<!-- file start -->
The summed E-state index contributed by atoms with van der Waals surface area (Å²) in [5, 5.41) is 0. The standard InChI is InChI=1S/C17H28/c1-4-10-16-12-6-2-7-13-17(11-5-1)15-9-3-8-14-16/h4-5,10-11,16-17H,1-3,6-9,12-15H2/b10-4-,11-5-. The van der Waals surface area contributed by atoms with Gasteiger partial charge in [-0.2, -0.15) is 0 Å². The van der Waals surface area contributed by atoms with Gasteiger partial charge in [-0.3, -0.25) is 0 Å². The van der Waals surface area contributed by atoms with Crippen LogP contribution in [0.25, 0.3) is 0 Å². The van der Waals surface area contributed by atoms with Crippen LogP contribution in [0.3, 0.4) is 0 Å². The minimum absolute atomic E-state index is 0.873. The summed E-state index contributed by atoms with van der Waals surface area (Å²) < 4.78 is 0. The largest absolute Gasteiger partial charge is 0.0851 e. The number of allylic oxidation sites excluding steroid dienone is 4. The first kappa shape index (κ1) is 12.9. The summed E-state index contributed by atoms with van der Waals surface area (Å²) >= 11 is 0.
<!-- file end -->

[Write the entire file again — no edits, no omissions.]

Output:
The summed E-state index contributed by atoms with van der Waals surface area (Å²) in [5, 5.41) is 0. The standard InChI is InChI=1S/C17H28/c1-4-10-16-12-6-2-7-13-17(11-5-1)15-9-3-8-14-16/h4-5,10-11,16-17H,1-3,6-9,12-15H2/b10-4-,11-5-. The van der Waals surface area contributed by atoms with Gasteiger partial charge in [-0.2, -0.15) is 0 Å². The van der Waals surface area contributed by atoms with Gasteiger partial charge in [-0.3, -0.25) is 0 Å². The van der Waals surface area contributed by atoms with Crippen LogP contribution in [0.25, 0.3) is 0 Å². The van der Waals surface area contributed by atoms with Crippen LogP contribution in [0.3, 0.4) is 0 Å². The minimum absolute atomic E-state index is 0.873. The summed E-state index contributed by atoms with van der Waals surface area (Å²) < 4.78 is 0. The largest absolute Gasteiger partial charge is 0.0851 e. The number of allylic oxidation sites excluding steroid dienone is 4. The first kappa shape index (κ1) is 12.9. The summed E-state index contributed by atoms with van der Waals surface area (Å²) >= 11 is 0.